Typhoid Fever and Acute Appendicitis: A Rare Association Not Yet Fully Formed
Infections caused by foodborne enteric pathogens including typhoidal and non-typhoidal Salmonella species can mimic symptoms of acute appendicitis. The association between such bacterial pathogens and pathology-proven acute appendicitis has been described, but this link is poorly understood. Here we describe a case of a young man with typhoid fever presenting with histology-proven acute appendicitis requiring urgent appendectomy, and provide a brief review of relevant literature to prompt more widespread recognition of this rare cause of a common surgical emergency.
Evaluation of ventilator bundle compliance at academic medical centers : a Univiersity HealthSystem Consortium (UHC) [Meeting Abstract]
Philadelphia : Lippincott Williams & Wilkins, 2004
Can specialists improve asthma care utilizing patient-centered tools? [Meeting Abstract]
Related topics: fat embolism syndrome and the acute respiratory distress syndrome
New York : McGraw-Hill, 1999
Pulmonary involvement in Fabry disease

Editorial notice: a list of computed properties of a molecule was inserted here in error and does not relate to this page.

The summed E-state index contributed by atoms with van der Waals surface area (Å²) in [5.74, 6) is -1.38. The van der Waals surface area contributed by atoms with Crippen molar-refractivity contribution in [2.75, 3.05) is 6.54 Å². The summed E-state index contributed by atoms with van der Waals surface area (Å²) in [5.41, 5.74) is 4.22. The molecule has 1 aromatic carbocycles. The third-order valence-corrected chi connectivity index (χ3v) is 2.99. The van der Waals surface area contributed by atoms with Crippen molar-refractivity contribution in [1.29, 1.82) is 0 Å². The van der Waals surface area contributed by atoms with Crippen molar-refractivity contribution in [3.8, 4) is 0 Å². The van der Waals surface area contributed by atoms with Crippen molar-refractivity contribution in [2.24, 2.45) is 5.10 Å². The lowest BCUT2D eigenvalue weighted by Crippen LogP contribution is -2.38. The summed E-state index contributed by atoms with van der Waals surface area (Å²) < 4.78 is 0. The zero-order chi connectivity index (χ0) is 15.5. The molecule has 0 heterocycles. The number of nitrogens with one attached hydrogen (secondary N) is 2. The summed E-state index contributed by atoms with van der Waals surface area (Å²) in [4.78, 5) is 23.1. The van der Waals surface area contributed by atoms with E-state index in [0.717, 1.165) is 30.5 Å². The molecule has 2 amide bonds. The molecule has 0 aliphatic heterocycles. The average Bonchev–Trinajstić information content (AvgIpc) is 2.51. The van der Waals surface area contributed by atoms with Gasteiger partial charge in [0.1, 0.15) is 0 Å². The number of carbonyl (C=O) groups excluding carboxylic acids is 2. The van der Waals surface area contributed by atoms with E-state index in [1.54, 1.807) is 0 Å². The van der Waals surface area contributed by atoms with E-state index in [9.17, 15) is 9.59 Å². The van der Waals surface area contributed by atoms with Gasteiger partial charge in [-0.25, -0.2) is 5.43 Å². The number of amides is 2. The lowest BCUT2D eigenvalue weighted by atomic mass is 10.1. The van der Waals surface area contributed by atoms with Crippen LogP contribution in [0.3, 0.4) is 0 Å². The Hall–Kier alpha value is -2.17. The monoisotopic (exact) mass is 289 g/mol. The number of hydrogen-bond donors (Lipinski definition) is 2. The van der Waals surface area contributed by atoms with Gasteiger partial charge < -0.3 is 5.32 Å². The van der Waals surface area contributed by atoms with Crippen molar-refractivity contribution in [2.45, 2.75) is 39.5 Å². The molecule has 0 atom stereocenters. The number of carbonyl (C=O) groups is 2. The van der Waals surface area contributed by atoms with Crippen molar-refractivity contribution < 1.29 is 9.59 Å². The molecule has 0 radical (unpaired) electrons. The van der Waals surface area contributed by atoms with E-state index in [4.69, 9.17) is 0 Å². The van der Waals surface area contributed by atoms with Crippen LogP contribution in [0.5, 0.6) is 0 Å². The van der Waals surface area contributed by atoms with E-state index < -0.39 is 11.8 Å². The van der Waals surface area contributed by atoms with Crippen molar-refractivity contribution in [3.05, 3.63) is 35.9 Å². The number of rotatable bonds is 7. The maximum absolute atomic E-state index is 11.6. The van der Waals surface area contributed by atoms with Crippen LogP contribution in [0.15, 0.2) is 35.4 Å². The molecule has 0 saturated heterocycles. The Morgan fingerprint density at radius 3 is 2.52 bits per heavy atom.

Fabry disease is an X-linked inborn error of metabolism resulting from deficient activity of alpha-galactosidase A. Although several case reports have suggested an association between Fabry disease and airway obstruction, this has not been investigated in a large series of patients. We studied 25 unselected, consecutive, enzymatically diagnosed men referred to a General Clinical Research Center for evaluation. Thirty-six percent complained of dyspnea, and 24% had cough and/or wheezing. Symptoms were similar in smokers and nonsmokers. Nine (36%) had airway obstruction on spirometry; this finding was associated with age > or = 26 yr (p < 0.05) and dyspnea or wheezing (p < 0.005), but only weakly with smoking (p = 0.062). Five of eight patients responded to bronchodilators, but all 10 methacholine challenges were negative. Chest radiographs revealed normal lung fields in 24 patients and streaky bibasilar densities in one. No pulmonary uptake occurred on 67Ga citrate scans (18 patients) and 111In-tagged leukocyte scans (16 patients). Specific alpha-galactosidase A mutations were identified in 17 patients; all three patients with frameshift mutations and both subjects with the D264V missense mutation had obstructive impairment. We conclude that airway obstruction commonly occurs in patients with Fabry disease regardless of smoking history, and it increases with age. The presence of obstruction may be associated with certain mutations and most likely results from fixed narrowing of the airways by accumulated glycosphingolipid